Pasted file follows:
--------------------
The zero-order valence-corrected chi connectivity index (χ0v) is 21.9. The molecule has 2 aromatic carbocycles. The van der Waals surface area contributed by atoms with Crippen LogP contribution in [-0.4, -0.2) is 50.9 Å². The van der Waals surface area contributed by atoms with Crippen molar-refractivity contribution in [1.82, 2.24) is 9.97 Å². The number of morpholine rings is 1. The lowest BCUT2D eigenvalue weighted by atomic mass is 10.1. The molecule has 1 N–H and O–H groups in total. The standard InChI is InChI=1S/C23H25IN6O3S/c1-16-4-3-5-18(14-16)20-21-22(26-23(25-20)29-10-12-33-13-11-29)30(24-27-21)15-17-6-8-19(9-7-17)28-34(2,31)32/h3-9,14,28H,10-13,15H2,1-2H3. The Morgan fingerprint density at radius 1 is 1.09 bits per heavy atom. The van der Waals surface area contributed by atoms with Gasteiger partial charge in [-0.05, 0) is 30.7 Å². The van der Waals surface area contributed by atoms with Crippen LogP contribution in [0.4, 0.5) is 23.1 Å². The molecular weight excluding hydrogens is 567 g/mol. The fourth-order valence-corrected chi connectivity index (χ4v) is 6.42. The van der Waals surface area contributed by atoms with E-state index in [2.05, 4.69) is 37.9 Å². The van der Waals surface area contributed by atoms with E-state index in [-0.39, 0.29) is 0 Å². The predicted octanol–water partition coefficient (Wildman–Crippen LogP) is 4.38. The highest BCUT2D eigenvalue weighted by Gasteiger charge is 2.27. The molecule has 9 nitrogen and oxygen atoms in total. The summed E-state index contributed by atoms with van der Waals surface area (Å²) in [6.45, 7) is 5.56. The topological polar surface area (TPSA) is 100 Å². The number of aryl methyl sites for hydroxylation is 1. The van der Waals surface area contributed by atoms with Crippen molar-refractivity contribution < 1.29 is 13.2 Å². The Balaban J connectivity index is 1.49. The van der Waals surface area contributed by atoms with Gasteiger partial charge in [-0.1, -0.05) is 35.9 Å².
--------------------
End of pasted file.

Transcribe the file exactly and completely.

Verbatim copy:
The zero-order valence-corrected chi connectivity index (χ0v) is 21.9. The molecule has 2 aromatic carbocycles. The van der Waals surface area contributed by atoms with Crippen LogP contribution in [-0.4, -0.2) is 50.9 Å². The van der Waals surface area contributed by atoms with Crippen molar-refractivity contribution in [1.82, 2.24) is 9.97 Å². The number of morpholine rings is 1. The lowest BCUT2D eigenvalue weighted by atomic mass is 10.1. The molecule has 1 N–H and O–H groups in total. The standard InChI is InChI=1S/C23H25IN6O3S/c1-16-4-3-5-18(14-16)20-21-22(26-23(25-20)29-10-12-33-13-11-29)30(24-27-21)15-17-6-8-19(9-7-17)28-34(2,31)32/h3-9,14,28H,10-13,15H2,1-2H3. The Morgan fingerprint density at radius 1 is 1.09 bits per heavy atom. The van der Waals surface area contributed by atoms with Gasteiger partial charge in [-0.05, 0) is 30.7 Å². The van der Waals surface area contributed by atoms with Crippen LogP contribution in [0.4, 0.5) is 23.1 Å². The molecular weight excluding hydrogens is 567 g/mol. The fourth-order valence-corrected chi connectivity index (χ4v) is 6.42. The van der Waals surface area contributed by atoms with E-state index in [2.05, 4.69) is 37.9 Å². The van der Waals surface area contributed by atoms with E-state index in [-0.39, 0.29) is 0 Å². The predicted octanol–water partition coefficient (Wildman–Crippen LogP) is 4.38. The highest BCUT2D eigenvalue weighted by Gasteiger charge is 2.27. The molecule has 9 nitrogen and oxygen atoms in total. The summed E-state index contributed by atoms with van der Waals surface area (Å²) in [6.45, 7) is 5.56. The topological polar surface area (TPSA) is 100 Å². The number of aryl methyl sites for hydroxylation is 1. The van der Waals surface area contributed by atoms with Crippen molar-refractivity contribution < 1.29 is 13.2 Å². The Balaban J connectivity index is 1.49. The van der Waals surface area contributed by atoms with Gasteiger partial charge in [-0.1, -0.05) is 35.9 Å².